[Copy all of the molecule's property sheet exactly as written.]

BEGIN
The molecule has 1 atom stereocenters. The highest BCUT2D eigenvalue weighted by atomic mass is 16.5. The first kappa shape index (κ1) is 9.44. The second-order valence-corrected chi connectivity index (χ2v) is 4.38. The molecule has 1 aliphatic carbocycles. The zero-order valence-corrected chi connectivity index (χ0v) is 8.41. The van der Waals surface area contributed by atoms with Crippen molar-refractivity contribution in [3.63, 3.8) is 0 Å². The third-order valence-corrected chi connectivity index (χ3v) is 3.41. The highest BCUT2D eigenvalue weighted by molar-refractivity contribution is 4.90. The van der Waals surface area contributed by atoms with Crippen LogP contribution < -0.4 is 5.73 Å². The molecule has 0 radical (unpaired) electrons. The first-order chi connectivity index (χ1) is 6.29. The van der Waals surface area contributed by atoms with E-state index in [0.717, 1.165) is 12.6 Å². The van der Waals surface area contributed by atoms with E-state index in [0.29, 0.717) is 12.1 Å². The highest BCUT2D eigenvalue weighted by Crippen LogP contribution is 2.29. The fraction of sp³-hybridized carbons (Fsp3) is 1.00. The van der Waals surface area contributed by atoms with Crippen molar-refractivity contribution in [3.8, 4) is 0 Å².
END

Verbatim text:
The molecule has 1 atom stereocenters. The highest BCUT2D eigenvalue weighted by atomic mass is 16.5. The first kappa shape index (κ1) is 9.44. The second-order valence-corrected chi connectivity index (χ2v) is 4.38. The molecule has 1 aliphatic carbocycles. The zero-order valence-corrected chi connectivity index (χ0v) is 8.41. The van der Waals surface area contributed by atoms with Crippen molar-refractivity contribution in [3.63, 3.8) is 0 Å². The third-order valence-corrected chi connectivity index (χ3v) is 3.41. The highest BCUT2D eigenvalue weighted by molar-refractivity contribution is 4.90. The van der Waals surface area contributed by atoms with Crippen LogP contribution < -0.4 is 5.73 Å². The molecule has 0 radical (unpaired) electrons. The first-order chi connectivity index (χ1) is 6.29. The van der Waals surface area contributed by atoms with E-state index in [0.717, 1.165) is 12.6 Å². The van der Waals surface area contributed by atoms with E-state index in [0.29, 0.717) is 12.1 Å². The highest BCUT2D eigenvalue weighted by Crippen LogP contribution is 2.29. The fraction of sp³-hybridized carbons (Fsp3) is 1.00. The van der Waals surface area contributed by atoms with Crippen molar-refractivity contribution in [3.8, 4) is 0 Å².